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Summary: Raines approaches Sydney with a "problem" subject from his research team. Angelo is drawn to the newcomer, but not sure why. Unknowingly, the young person has crossed paths with Jarod in the past and is destined to meet him face to face.
Disclaimer: I don't own any of the Pretender characters in this story (heavy sigh), no infringement is intended, and heaven knows I'm not getting paid for writing it!
Author's Note: This series was first posted at the Pretender Archive, which has not updated since April 2002. The first eight chapters are being reedited and reposted here along with the newer material. I hope you enjoy it. I am currently working on Ch. 16 and the end is in sight!
Alicin Wonderland By Lizz
Part 1 First Impression
1996-Day One Sydney's Office Friday Morning
Sydney replaced the handset on the phone's base and slumped back in his desk chair. With a long sigh, he checked his watch. Only a few minutes past 7:00 AM on a Friday morning and his day was already headed south. His conversation with Raines had been brief. Raines talked, Sydney listened. Raines had a problem and Sydney was his first choice to solve it. Raines and his problem would be arriving at Sydney's office momentarily. Sydney briskly rubbed the heels of his hands together and pressed their warmth against his closed eyelids. Beginning Monday, he promised himself, he would take no phone calls before noon.
One half-hour after the phone call, Sydney heard the soft tone announcing the arrival of an elevator at the end of the concourse and the whoosh of doors as they opened. He winced, as the squeaking of Raines' approach grew louder until it stopped just outside the doctor's office door. Sydney took in a deep calming breath and held it for a moment before exhaling. The office door swung wide and Raines entered the room, his oxygen tank trailing behind him like a five-time canine obedience champion.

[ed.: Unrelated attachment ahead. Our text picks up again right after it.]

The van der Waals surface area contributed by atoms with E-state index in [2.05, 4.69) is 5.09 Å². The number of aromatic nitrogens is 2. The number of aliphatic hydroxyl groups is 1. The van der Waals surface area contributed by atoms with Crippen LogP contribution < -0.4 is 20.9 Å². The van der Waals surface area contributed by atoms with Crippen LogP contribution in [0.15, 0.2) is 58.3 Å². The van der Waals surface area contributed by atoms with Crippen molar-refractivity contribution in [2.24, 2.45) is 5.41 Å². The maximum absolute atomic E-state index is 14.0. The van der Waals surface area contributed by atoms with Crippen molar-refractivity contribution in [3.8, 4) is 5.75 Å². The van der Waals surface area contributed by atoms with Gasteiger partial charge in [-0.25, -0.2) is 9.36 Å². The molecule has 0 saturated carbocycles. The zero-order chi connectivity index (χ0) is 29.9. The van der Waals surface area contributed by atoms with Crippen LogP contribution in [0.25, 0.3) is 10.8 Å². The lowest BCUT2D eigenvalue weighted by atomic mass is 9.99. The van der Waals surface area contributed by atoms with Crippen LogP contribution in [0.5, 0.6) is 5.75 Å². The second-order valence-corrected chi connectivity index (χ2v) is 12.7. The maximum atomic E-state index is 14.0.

While Raines crossed the room to sit in the chair that faced Sydney's desk, two sweepers entered the office. Between them they supported a slender, rather disheveled young person; head shaven and dressed in the typical Centre-issued pajamas and (Sydney could hardly believe it) a straightjacket! The sweepers backed him against the glass door to the left of where Raines was now seated. Sydney noted that as soon as the two men turned away and took a step forward, their charge scooted his slippered feet forward just enough to allow him to push away from the cold glass at his back. He kept his gaze fixed on his feet and never once attempted to take note of the surroundings.
Raines now had Sydney's full attention. "On the phone you said you had a problem. What is it?"
"The problem is standing over there," Raines rasped and he tilted his head to point out the figure at the door.
"You'll have to explain it to me. Perhaps you could begin with the reason for the straightjacket."
"She became violent when they tried to move her into the elevator."
'She!' Sydney thought so suddenly that he feared he had spoken the word out loud. Raines had derailed his train of thought so completely that Sydney could only lean forward and place his clasped hands on the desk blotter until he recovered.